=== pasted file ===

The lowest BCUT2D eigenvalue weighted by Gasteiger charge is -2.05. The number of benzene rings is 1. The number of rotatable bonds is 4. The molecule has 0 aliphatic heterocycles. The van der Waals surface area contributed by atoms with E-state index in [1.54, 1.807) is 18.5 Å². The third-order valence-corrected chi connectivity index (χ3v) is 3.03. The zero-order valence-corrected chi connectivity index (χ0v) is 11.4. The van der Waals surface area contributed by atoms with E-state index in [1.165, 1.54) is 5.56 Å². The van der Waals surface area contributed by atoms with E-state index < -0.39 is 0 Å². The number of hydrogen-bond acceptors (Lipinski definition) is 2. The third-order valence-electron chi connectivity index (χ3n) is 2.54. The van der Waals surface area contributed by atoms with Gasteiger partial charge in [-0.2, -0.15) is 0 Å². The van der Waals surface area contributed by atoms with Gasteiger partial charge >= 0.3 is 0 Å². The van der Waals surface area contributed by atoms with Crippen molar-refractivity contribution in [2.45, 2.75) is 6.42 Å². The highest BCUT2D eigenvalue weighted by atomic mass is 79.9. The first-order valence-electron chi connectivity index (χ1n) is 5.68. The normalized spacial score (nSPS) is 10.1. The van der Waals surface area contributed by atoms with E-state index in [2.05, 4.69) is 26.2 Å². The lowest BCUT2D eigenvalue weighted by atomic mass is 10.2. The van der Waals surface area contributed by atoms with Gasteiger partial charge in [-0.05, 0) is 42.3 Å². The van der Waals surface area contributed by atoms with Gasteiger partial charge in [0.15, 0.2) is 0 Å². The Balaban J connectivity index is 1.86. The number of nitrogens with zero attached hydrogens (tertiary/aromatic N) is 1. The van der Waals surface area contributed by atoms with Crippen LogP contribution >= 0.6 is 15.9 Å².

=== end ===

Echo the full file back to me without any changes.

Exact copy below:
The lowest BCUT2D eigenvalue weighted by Gasteiger charge is -2.05. The number of benzene rings is 1. The number of rotatable bonds is 4. The molecule has 0 aliphatic heterocycles. The van der Waals surface area contributed by atoms with E-state index in [1.54, 1.807) is 18.5 Å². The third-order valence-corrected chi connectivity index (χ3v) is 3.03. The zero-order valence-corrected chi connectivity index (χ0v) is 11.4. The van der Waals surface area contributed by atoms with E-state index in [1.165, 1.54) is 5.56 Å². The van der Waals surface area contributed by atoms with E-state index < -0.39 is 0 Å². The number of hydrogen-bond acceptors (Lipinski definition) is 2. The third-order valence-electron chi connectivity index (χ3n) is 2.54. The van der Waals surface area contributed by atoms with Gasteiger partial charge in [-0.2, -0.15) is 0 Å². The van der Waals surface area contributed by atoms with Gasteiger partial charge >= 0.3 is 0 Å². The van der Waals surface area contributed by atoms with Crippen molar-refractivity contribution in [2.45, 2.75) is 6.42 Å². The highest BCUT2D eigenvalue weighted by atomic mass is 79.9. The first-order valence-electron chi connectivity index (χ1n) is 5.68. The normalized spacial score (nSPS) is 10.1. The van der Waals surface area contributed by atoms with E-state index in [2.05, 4.69) is 26.2 Å². The lowest BCUT2D eigenvalue weighted by atomic mass is 10.2. The van der Waals surface area contributed by atoms with Gasteiger partial charge in [-0.05, 0) is 42.3 Å². The van der Waals surface area contributed by atoms with Gasteiger partial charge in [0.15, 0.2) is 0 Å². The Balaban J connectivity index is 1.86. The number of nitrogens with zero attached hydrogens (tertiary/aromatic N) is 1. The van der Waals surface area contributed by atoms with Crippen LogP contribution >= 0.6 is 15.9 Å².